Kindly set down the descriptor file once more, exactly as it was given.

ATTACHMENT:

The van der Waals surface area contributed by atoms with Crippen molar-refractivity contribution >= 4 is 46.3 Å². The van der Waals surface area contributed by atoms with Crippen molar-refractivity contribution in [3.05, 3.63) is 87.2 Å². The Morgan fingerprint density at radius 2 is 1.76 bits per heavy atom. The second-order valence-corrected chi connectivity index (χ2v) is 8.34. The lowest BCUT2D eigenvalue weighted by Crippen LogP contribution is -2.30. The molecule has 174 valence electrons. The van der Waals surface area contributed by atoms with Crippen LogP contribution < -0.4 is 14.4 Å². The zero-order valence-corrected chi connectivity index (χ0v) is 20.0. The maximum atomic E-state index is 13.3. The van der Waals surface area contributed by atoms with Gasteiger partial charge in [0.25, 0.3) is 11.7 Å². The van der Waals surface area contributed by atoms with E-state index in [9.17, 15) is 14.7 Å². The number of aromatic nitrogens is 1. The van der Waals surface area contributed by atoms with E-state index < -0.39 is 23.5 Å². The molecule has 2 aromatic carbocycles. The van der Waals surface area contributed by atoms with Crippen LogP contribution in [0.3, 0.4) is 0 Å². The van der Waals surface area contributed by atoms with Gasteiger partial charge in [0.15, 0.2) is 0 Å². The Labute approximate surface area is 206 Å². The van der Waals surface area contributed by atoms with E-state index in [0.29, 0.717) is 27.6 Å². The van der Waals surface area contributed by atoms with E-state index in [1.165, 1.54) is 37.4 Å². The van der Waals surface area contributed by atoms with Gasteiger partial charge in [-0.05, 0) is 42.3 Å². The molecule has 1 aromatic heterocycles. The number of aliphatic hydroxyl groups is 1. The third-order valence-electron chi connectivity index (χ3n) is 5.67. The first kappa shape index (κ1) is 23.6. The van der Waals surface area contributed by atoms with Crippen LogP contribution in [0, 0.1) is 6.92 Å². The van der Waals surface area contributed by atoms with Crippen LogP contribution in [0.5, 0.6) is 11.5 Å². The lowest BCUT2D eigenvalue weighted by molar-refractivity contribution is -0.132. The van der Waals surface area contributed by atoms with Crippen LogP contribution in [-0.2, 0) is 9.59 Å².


The van der Waals surface area contributed by atoms with Crippen molar-refractivity contribution >= 4 is 46.3 Å². The van der Waals surface area contributed by atoms with Crippen molar-refractivity contribution in [3.05, 3.63) is 87.2 Å². The Morgan fingerprint density at radius 2 is 1.76 bits per heavy atom. The second-order valence-corrected chi connectivity index (χ2v) is 8.34. The lowest BCUT2D eigenvalue weighted by Crippen LogP contribution is -2.30. The molecule has 174 valence electrons. The van der Waals surface area contributed by atoms with Crippen LogP contribution < -0.4 is 14.4 Å². The zero-order valence-corrected chi connectivity index (χ0v) is 20.0. The maximum atomic E-state index is 13.3. The van der Waals surface area contributed by atoms with Gasteiger partial charge in [0.25, 0.3) is 11.7 Å². The van der Waals surface area contributed by atoms with E-state index in [9.17, 15) is 14.7 Å². The number of aromatic nitrogens is 1. The van der Waals surface area contributed by atoms with E-state index < -0.39 is 23.5 Å². The molecule has 2 aromatic carbocycles. The van der Waals surface area contributed by atoms with Crippen LogP contribution in [0.3, 0.4) is 0 Å². The van der Waals surface area contributed by atoms with Gasteiger partial charge in [0.15, 0.2) is 0 Å². The Labute approximate surface area is 206 Å². The van der Waals surface area contributed by atoms with E-state index in [0.29, 0.717) is 27.6 Å². The van der Waals surface area contributed by atoms with E-state index in [1.165, 1.54) is 37.4 Å². The van der Waals surface area contributed by atoms with Gasteiger partial charge in [-0.05, 0) is 42.3 Å². The molecule has 1 aromatic heterocycles. The number of aliphatic hydroxyl groups is 1. The third-order valence-electron chi connectivity index (χ3n) is 5.67. The first kappa shape index (κ1) is 23.6. The van der Waals surface area contributed by atoms with Crippen LogP contribution in [0, 0.1) is 6.92 Å². The van der Waals surface area contributed by atoms with Crippen LogP contribution in [0.5, 0.6) is 11.5 Å². The lowest BCUT2D eigenvalue weighted by molar-refractivity contribution is -0.132. The van der Waals surface area contributed by atoms with Crippen LogP contribution in [-0.2, 0) is 9.59 Å².